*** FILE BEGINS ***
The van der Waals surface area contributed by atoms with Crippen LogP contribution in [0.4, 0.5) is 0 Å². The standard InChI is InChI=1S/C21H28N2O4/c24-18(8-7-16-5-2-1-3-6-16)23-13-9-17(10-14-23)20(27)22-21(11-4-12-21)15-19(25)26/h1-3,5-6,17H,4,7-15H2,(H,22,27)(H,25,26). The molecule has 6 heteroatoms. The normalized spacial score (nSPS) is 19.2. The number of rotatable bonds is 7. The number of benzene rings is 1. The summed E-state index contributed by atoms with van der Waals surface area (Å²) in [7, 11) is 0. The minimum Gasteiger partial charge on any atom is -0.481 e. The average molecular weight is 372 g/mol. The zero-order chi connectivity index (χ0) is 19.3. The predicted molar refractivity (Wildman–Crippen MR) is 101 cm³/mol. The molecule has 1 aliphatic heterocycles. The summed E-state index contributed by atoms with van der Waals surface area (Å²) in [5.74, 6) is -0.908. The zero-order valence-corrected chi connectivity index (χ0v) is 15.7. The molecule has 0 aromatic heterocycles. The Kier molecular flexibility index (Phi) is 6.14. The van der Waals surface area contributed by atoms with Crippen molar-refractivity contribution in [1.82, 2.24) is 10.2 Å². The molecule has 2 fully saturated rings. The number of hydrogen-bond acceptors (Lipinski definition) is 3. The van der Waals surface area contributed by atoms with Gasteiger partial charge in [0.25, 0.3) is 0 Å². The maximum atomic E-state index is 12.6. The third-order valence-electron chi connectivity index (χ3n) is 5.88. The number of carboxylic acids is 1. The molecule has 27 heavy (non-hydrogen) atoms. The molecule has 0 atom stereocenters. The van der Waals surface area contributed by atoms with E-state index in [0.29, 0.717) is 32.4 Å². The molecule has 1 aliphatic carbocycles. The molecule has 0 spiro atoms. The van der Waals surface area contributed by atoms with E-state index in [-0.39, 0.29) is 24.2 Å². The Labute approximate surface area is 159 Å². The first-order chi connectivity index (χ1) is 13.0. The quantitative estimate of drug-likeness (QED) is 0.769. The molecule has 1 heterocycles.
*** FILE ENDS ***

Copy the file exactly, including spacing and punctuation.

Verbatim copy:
The van der Waals surface area contributed by atoms with Crippen LogP contribution in [0.4, 0.5) is 0 Å². The standard InChI is InChI=1S/C21H28N2O4/c24-18(8-7-16-5-2-1-3-6-16)23-13-9-17(10-14-23)20(27)22-21(11-4-12-21)15-19(25)26/h1-3,5-6,17H,4,7-15H2,(H,22,27)(H,25,26). The molecule has 6 heteroatoms. The normalized spacial score (nSPS) is 19.2. The number of rotatable bonds is 7. The number of benzene rings is 1. The summed E-state index contributed by atoms with van der Waals surface area (Å²) in [7, 11) is 0. The minimum Gasteiger partial charge on any atom is -0.481 e. The average molecular weight is 372 g/mol. The zero-order chi connectivity index (χ0) is 19.3. The predicted molar refractivity (Wildman–Crippen MR) is 101 cm³/mol. The molecule has 1 aliphatic heterocycles. The summed E-state index contributed by atoms with van der Waals surface area (Å²) in [5.74, 6) is -0.908. The zero-order valence-corrected chi connectivity index (χ0v) is 15.7. The molecule has 0 aromatic heterocycles. The Kier molecular flexibility index (Phi) is 6.14. The van der Waals surface area contributed by atoms with Crippen molar-refractivity contribution in [1.82, 2.24) is 10.2 Å². The molecule has 2 fully saturated rings. The number of hydrogen-bond acceptors (Lipinski definition) is 3. The van der Waals surface area contributed by atoms with Gasteiger partial charge in [0.25, 0.3) is 0 Å². The maximum atomic E-state index is 12.6. The third-order valence-electron chi connectivity index (χ3n) is 5.88. The number of carboxylic acids is 1. The molecule has 27 heavy (non-hydrogen) atoms. The molecule has 0 atom stereocenters. The van der Waals surface area contributed by atoms with E-state index in [0.29, 0.717) is 32.4 Å². The molecule has 1 aliphatic carbocycles. The molecule has 0 spiro atoms. The van der Waals surface area contributed by atoms with E-state index in [-0.39, 0.29) is 24.2 Å². The Labute approximate surface area is 159 Å². The first-order chi connectivity index (χ1) is 13.0. The quantitative estimate of drug-likeness (QED) is 0.769. The molecule has 1 heterocycles.